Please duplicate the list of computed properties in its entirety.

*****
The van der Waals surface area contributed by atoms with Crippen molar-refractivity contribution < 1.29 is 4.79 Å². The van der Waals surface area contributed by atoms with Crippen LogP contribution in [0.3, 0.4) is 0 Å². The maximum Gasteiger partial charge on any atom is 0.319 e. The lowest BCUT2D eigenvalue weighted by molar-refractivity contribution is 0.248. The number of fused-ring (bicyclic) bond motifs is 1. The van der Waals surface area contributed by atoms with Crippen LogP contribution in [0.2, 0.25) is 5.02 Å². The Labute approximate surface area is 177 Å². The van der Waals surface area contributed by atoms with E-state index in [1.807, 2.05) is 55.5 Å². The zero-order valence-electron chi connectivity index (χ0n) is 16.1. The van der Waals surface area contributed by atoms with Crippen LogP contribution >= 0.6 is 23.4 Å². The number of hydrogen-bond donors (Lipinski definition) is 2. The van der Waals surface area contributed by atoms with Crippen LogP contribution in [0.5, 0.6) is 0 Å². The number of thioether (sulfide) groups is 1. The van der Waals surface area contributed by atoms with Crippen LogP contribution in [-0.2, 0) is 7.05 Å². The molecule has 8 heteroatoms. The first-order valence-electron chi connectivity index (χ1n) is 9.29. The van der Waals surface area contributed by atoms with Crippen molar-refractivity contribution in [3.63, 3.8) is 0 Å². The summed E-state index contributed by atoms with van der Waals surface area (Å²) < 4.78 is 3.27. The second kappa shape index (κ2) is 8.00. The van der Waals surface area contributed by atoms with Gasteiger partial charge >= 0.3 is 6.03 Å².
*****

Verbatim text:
The van der Waals surface area contributed by atoms with Crippen molar-refractivity contribution < 1.29 is 4.79 Å². The van der Waals surface area contributed by atoms with Crippen LogP contribution in [0.3, 0.4) is 0 Å². The maximum Gasteiger partial charge on any atom is 0.319 e. The lowest BCUT2D eigenvalue weighted by molar-refractivity contribution is 0.248. The number of fused-ring (bicyclic) bond motifs is 1. The van der Waals surface area contributed by atoms with Crippen LogP contribution in [0.2, 0.25) is 5.02 Å². The Labute approximate surface area is 177 Å². The van der Waals surface area contributed by atoms with E-state index in [1.807, 2.05) is 55.5 Å². The zero-order valence-electron chi connectivity index (χ0n) is 16.1. The van der Waals surface area contributed by atoms with Crippen LogP contribution >= 0.6 is 23.4 Å². The number of hydrogen-bond donors (Lipinski definition) is 2. The van der Waals surface area contributed by atoms with Crippen LogP contribution in [0.5, 0.6) is 0 Å². The number of thioether (sulfide) groups is 1. The van der Waals surface area contributed by atoms with Crippen LogP contribution in [-0.2, 0) is 7.05 Å². The molecule has 8 heteroatoms. The first-order valence-electron chi connectivity index (χ1n) is 9.29. The van der Waals surface area contributed by atoms with Crippen molar-refractivity contribution in [3.63, 3.8) is 0 Å². The summed E-state index contributed by atoms with van der Waals surface area (Å²) < 4.78 is 3.27. The second kappa shape index (κ2) is 8.00. The van der Waals surface area contributed by atoms with Gasteiger partial charge >= 0.3 is 6.03 Å².